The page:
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Aquaponics: The Basics

Wilson Lennard, Simon Goddek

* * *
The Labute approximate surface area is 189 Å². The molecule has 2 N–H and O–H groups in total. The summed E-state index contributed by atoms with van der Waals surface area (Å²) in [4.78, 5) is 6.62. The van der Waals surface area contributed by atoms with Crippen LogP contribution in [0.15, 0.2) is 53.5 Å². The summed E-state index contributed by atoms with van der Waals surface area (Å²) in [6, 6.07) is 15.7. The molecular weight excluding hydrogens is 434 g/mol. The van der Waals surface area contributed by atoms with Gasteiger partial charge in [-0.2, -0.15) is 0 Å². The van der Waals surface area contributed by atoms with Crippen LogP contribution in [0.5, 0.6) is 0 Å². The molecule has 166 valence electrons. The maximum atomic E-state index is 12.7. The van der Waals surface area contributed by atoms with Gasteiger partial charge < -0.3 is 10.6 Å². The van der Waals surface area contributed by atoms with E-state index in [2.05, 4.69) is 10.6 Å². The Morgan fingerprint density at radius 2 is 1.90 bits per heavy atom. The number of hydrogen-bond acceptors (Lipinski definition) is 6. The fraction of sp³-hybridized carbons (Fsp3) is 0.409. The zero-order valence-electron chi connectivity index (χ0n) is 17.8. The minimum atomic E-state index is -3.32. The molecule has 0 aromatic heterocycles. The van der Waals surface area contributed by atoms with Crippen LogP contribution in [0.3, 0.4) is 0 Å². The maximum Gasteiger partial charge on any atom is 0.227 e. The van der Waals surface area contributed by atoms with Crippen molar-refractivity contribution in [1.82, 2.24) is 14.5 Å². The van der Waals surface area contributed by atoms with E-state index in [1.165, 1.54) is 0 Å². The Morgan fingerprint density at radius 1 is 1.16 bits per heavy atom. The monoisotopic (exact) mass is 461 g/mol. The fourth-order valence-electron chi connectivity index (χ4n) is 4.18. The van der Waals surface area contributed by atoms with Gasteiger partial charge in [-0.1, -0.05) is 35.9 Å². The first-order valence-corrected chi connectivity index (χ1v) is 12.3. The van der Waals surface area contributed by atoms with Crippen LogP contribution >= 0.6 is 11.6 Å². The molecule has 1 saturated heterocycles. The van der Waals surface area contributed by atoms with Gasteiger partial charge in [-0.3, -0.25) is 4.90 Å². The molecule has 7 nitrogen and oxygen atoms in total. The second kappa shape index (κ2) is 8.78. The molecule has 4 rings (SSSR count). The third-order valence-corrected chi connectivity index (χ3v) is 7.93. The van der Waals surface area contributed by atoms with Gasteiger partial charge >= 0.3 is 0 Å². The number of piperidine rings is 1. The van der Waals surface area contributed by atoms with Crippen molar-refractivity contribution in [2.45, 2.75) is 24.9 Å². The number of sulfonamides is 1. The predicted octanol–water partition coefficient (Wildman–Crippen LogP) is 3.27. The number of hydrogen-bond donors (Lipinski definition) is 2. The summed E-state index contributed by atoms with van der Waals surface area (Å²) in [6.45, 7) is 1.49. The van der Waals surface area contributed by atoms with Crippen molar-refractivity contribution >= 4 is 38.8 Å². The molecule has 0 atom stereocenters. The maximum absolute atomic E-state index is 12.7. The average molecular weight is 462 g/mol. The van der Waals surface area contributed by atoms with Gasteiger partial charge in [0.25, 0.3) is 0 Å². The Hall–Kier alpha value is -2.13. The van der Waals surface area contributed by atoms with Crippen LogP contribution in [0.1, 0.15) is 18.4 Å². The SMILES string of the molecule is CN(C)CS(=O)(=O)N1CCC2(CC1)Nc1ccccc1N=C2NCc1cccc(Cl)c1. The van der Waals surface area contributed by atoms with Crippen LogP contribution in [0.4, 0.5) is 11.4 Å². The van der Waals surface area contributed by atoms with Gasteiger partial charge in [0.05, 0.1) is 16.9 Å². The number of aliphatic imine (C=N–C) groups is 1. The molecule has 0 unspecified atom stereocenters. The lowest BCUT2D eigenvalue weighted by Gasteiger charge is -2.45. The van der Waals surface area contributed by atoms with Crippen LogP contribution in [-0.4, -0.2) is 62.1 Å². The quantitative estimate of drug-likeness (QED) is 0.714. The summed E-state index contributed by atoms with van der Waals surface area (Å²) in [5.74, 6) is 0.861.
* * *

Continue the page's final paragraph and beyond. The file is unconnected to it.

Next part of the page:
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AbstractAquaponics is a technology that is part of the broader integrated agri-aquaculture systems discipline which seeks to combine animal and plant culture technologies to confer advantages and conserve nutrients and other biological and economic resources. It emerged in the USA in the early 1970s and has recently seen a resurgence, especially in Europe. Whilst aquaponics broadly combines recirculating fish culture with hydroponic plant production, the application of the term aquaponic is broad and many technologies claim use of the name. Combining fish culture with aquatic-based, terrestrial plant culture via aquaponics may be better defined via its nutrient resource sharing credentials. Aquaponics applies several principles including, but not limited to, efficient water use, efficient nutrient use, lowered or negated environmental impact and the application of biological and ecological approaches to agricultural fish and plant production. Water sources are important so that the nutrients required for fish and plant production are available and balanced, and system water chemistry is paramount to optimised fish and plant production. Systems may be configured in several ways, including those that are fully recirculating and those that are decoupled. Aquaponics importantly seeks to apply methods that provide technical, biological, chemical, environmental and economic advantages.